The Truth about Globalization and Inequality

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According to P. Sainath;

“India is a classic example of engineered inequality. On 20 October, The New York Times had a front page lead celebrating the birth of a class of people in India who spend their weekends at malls. It failed to mention that this year, India slipped three places in the human development ranking of the United Nations. We now stand at rank 127. This year’s UN Human Development Report had found that for the bulk of the Indian population, living standards are lower than those of Botswana – or even the occupied territories of Palestine. So while some of the richest people in the world live in India, so do the largest number of the world’s poor.

The euphoria over one good monsoon (actually, we’ve had several these past 15 years) seems to have erased any debate in the media on what’s happening in Indian agriculture. Small farms are dying. Investment in agriculture is down. Rural credit has collapsed and debt has exploded. Many are losing their lands as a few celebrate at the malls. In March this year, as Professor Utsa Patnaik points out, the per person availability of foodgrain was lower than it had been during the notorious Bengal Famine of 1942-43.

Thousands of farmers have committed suicide since the late 1990s. In a single district of Andhra Pradesh, Anantapur, more than 2400 farmers have taken their own lives since 1997. Elsewhere in India, like in Gujarat or Mumbai, the loss of countless jobs in industry is boosting religious fundamentalism. In the 2002 violence in Gujarat in which over 1500 lives were lost, many of the rioters were workers from shut-down textile mills.
The huge new inequalities are feeding into existing ones: For instance, in a society where they are already disadvantaged, hunger hits women much harder. Millions of families are making do with less food. In the Indian family women eat last. After they have fed their husbands and children. With smaller amounts of food being left over now, poor Indian women are eating even less that they did earlier. The strain on their bodies and health becomes greater. Yet, health care is ever more expensive.”

According to Phillipe Legrain;

"Wade points out that absolute income gaps are widening and argues that this is a matter for concern. Really? Consider again his example of economy A, where the average income is $10,000, and economy B, where it is $1,000. Their relative income is 10:1 and the absolute gap between them is $9,000. Suppose B grows at a racy 10 per cent a year. Its income will rise by $100 to $1,100. If the absolute gap between A and B is not to widen, A can add at most $100 to its income of $10,000, which means growth cannot exceed 1 per cent. In short, because A starts off so much richer than B, even if B booms the absolute gap between them will initially widen unless A stagnates—and if A stagnates, B is unlikely to boom, since A’s demand for its exports will also stagnate. Perhaps Wade wants the gap between rich and poor to shrink through economic stagnation in rich countries—if so, he should say so explicitly. But surely what is happening now is preferable: rich countries are growing steadily, but poor countries are growing faster, and thus catching up in relative terms. If this continues, they will eventually narrow the absolute gap too. For example, if B grows at 10 per cent a year for 30 years, its income will rise to $17,449; while if A grows at 2 per cent a year over the same period, its income will rise to $18,114.”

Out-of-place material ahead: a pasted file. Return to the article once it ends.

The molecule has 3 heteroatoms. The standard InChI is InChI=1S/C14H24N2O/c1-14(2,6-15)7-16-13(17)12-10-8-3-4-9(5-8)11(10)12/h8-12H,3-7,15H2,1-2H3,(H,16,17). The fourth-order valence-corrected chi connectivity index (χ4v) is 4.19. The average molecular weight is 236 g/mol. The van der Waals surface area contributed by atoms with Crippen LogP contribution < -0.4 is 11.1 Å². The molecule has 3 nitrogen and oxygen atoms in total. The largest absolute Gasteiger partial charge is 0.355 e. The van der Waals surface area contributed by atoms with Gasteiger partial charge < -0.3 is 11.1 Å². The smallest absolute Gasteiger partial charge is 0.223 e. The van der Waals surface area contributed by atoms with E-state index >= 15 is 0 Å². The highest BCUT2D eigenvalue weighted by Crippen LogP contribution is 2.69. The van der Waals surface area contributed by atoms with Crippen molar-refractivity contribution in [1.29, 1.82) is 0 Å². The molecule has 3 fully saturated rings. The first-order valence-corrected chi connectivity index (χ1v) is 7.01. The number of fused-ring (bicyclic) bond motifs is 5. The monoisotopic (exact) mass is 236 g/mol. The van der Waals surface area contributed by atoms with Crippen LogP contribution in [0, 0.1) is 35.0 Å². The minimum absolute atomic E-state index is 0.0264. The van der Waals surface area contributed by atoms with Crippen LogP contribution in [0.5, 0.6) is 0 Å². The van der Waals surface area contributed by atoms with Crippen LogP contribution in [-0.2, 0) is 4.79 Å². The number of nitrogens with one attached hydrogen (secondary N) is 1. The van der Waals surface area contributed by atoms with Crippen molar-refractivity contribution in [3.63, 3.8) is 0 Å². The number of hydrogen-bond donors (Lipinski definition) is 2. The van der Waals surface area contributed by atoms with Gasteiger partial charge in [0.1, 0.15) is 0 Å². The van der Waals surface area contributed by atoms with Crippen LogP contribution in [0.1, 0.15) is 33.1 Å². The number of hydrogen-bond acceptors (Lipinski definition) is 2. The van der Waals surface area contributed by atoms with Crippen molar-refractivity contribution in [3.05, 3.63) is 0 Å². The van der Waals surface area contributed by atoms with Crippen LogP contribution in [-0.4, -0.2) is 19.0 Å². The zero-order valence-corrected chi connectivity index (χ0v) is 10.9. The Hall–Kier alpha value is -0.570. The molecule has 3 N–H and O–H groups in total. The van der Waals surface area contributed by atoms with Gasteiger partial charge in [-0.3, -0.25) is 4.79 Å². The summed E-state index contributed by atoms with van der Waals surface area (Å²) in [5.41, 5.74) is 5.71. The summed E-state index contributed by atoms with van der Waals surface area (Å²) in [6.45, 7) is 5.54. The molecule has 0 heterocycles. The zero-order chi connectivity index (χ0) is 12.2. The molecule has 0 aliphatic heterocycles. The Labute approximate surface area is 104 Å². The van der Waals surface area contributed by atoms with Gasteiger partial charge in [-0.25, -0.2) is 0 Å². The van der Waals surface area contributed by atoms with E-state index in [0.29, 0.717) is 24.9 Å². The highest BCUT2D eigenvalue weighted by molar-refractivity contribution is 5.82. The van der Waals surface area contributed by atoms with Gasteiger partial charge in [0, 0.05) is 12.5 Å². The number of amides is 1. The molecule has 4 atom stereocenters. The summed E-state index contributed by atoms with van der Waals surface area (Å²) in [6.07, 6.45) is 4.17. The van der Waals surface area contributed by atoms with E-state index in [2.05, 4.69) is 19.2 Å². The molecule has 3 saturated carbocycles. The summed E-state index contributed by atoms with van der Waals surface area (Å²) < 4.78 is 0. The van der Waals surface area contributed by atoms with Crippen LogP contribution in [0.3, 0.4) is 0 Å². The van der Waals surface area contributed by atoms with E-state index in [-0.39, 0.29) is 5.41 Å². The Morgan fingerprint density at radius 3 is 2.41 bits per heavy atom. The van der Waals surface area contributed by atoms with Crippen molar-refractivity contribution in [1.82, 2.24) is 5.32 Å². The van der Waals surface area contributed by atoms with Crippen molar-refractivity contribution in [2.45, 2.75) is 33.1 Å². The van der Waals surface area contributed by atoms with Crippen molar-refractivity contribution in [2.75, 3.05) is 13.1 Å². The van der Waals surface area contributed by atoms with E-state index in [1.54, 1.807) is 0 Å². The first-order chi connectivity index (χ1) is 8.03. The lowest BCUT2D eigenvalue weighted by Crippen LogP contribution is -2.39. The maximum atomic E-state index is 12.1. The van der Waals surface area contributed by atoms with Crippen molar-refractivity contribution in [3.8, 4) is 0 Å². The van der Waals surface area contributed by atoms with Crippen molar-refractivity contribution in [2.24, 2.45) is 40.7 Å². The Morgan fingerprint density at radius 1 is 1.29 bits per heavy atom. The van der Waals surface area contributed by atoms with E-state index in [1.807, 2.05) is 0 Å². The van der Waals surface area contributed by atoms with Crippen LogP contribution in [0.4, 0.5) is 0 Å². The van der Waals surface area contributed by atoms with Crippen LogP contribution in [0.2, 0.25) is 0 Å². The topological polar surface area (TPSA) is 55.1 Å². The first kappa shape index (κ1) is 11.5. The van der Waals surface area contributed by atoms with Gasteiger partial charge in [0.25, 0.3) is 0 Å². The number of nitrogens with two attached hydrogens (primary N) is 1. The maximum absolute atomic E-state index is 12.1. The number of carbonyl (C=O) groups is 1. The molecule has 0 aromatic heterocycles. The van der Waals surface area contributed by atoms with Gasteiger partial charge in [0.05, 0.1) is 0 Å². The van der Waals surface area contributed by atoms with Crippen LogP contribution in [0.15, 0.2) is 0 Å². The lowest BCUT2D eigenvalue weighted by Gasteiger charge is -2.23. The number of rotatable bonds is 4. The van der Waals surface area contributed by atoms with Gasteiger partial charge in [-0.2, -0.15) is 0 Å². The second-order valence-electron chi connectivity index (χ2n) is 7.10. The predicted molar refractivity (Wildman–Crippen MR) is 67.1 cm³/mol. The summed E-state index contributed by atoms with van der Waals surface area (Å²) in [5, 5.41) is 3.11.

What to Read: Inequality and Development in a Globalizing World- A Syllabus
Inequality Does Cause Underdevelopment
Globalisation, Inequality and Poverty Relationships: A Cross Country Evidence
The global redistribution of income
New Economist blog's posts on Inequality.
Everybody Loves a Good Drought: Stories from India’s Poorest Districts- Book Review

Why Inequality Matters in a Globalizing World- Nancy Birdsall
How Unequal Can America Get Before it Snaps- Robert Reich
Economic Growth, Inequality and Poverty: Findings from a New Dataset
Perspectives on Growth, Inequality and Poverty
Poverty, Inequality and Growth in the Era of Globalization
World Inequality in the Second Half of the 20th Century
Globalization, Growth, and Poverty: Building an Inclusive World Economy
Hans Rosling at TED
The Globalisation of InequalitySainath

1 Comment

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This page contains a single entry by Paul published on August 16, 2006 11:46 PM.

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